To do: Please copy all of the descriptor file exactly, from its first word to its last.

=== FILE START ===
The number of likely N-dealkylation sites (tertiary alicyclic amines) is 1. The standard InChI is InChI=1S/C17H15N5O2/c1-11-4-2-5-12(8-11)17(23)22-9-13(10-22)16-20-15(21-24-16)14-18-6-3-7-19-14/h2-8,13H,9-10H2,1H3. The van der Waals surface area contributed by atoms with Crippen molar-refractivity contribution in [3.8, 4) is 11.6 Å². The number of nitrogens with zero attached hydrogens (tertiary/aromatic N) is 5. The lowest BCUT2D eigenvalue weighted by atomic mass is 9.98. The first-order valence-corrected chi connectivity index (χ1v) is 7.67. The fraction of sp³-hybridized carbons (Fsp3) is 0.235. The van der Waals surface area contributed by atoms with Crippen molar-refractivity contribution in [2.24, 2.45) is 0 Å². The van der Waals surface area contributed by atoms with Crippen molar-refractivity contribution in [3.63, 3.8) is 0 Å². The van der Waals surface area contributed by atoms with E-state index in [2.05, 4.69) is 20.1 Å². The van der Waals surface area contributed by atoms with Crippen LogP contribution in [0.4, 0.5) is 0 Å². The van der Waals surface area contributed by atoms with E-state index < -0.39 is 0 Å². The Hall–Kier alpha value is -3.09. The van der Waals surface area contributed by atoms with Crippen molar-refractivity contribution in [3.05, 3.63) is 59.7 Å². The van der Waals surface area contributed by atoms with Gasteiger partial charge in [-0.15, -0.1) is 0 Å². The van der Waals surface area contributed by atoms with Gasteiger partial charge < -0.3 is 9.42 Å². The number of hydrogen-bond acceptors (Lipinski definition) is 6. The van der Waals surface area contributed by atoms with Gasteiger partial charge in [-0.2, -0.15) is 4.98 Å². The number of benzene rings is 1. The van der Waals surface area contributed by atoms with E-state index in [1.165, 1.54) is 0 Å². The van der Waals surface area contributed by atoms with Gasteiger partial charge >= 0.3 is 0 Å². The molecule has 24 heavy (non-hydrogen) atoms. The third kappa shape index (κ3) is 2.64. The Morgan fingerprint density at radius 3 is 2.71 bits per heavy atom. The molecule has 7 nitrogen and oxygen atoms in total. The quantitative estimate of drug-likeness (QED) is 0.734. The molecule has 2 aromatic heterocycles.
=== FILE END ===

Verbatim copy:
The number of likely N-dealkylation sites (tertiary alicyclic amines) is 1. The standard InChI is InChI=1S/C17H15N5O2/c1-11-4-2-5-12(8-11)17(23)22-9-13(10-22)16-20-15(21-24-16)14-18-6-3-7-19-14/h2-8,13H,9-10H2,1H3. The van der Waals surface area contributed by atoms with Crippen molar-refractivity contribution in [3.8, 4) is 11.6 Å². The number of nitrogens with zero attached hydrogens (tertiary/aromatic N) is 5. The lowest BCUT2D eigenvalue weighted by atomic mass is 9.98. The first-order valence-corrected chi connectivity index (χ1v) is 7.67. The fraction of sp³-hybridized carbons (Fsp3) is 0.235. The van der Waals surface area contributed by atoms with Crippen molar-refractivity contribution in [2.24, 2.45) is 0 Å². The van der Waals surface area contributed by atoms with Crippen molar-refractivity contribution in [3.63, 3.8) is 0 Å². The van der Waals surface area contributed by atoms with E-state index in [2.05, 4.69) is 20.1 Å². The van der Waals surface area contributed by atoms with Crippen LogP contribution in [0.4, 0.5) is 0 Å². The van der Waals surface area contributed by atoms with E-state index < -0.39 is 0 Å². The Hall–Kier alpha value is -3.09. The van der Waals surface area contributed by atoms with Crippen molar-refractivity contribution in [3.05, 3.63) is 59.7 Å². The van der Waals surface area contributed by atoms with Gasteiger partial charge in [-0.15, -0.1) is 0 Å². The van der Waals surface area contributed by atoms with Gasteiger partial charge < -0.3 is 9.42 Å². The number of hydrogen-bond acceptors (Lipinski definition) is 6. The van der Waals surface area contributed by atoms with Gasteiger partial charge in [-0.2, -0.15) is 4.98 Å². The number of benzene rings is 1. The van der Waals surface area contributed by atoms with E-state index in [1.165, 1.54) is 0 Å². The van der Waals surface area contributed by atoms with Gasteiger partial charge >= 0.3 is 0 Å². The molecule has 24 heavy (non-hydrogen) atoms. The third kappa shape index (κ3) is 2.64. The Morgan fingerprint density at radius 3 is 2.71 bits per heavy atom. The molecule has 7 nitrogen and oxygen atoms in total. The quantitative estimate of drug-likeness (QED) is 0.734. The molecule has 2 aromatic heterocycles.